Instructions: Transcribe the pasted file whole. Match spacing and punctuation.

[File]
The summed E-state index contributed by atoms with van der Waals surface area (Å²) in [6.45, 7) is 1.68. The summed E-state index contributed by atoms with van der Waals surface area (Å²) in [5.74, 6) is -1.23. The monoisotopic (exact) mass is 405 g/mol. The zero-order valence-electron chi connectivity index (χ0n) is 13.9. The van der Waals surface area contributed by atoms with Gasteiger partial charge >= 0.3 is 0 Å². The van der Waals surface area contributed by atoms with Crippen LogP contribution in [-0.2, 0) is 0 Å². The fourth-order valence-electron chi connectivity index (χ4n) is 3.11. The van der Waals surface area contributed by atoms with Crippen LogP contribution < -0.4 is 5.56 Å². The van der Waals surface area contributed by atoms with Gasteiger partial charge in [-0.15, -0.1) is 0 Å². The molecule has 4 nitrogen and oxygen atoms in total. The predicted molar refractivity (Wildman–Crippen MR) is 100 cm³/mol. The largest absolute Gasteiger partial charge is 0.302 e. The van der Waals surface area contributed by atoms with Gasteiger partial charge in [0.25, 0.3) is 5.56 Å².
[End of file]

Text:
The summed E-state index contributed by atoms with van der Waals surface area (Å²) in [6.45, 7) is 1.68. The summed E-state index contributed by atoms with van der Waals surface area (Å²) in [5.74, 6) is -1.23. The monoisotopic (exact) mass is 405 g/mol. The zero-order valence-electron chi connectivity index (χ0n) is 13.9. The van der Waals surface area contributed by atoms with Gasteiger partial charge >= 0.3 is 0 Å². The van der Waals surface area contributed by atoms with Crippen LogP contribution in [-0.2, 0) is 0 Å². The fourth-order valence-electron chi connectivity index (χ4n) is 3.11. The van der Waals surface area contributed by atoms with Crippen LogP contribution < -0.4 is 5.56 Å². The van der Waals surface area contributed by atoms with Gasteiger partial charge in [-0.15, -0.1) is 0 Å². The molecule has 4 nitrogen and oxygen atoms in total. The predicted molar refractivity (Wildman–Crippen MR) is 100 cm³/mol. The largest absolute Gasteiger partial charge is 0.302 e. The van der Waals surface area contributed by atoms with Gasteiger partial charge in [0.25, 0.3) is 5.56 Å².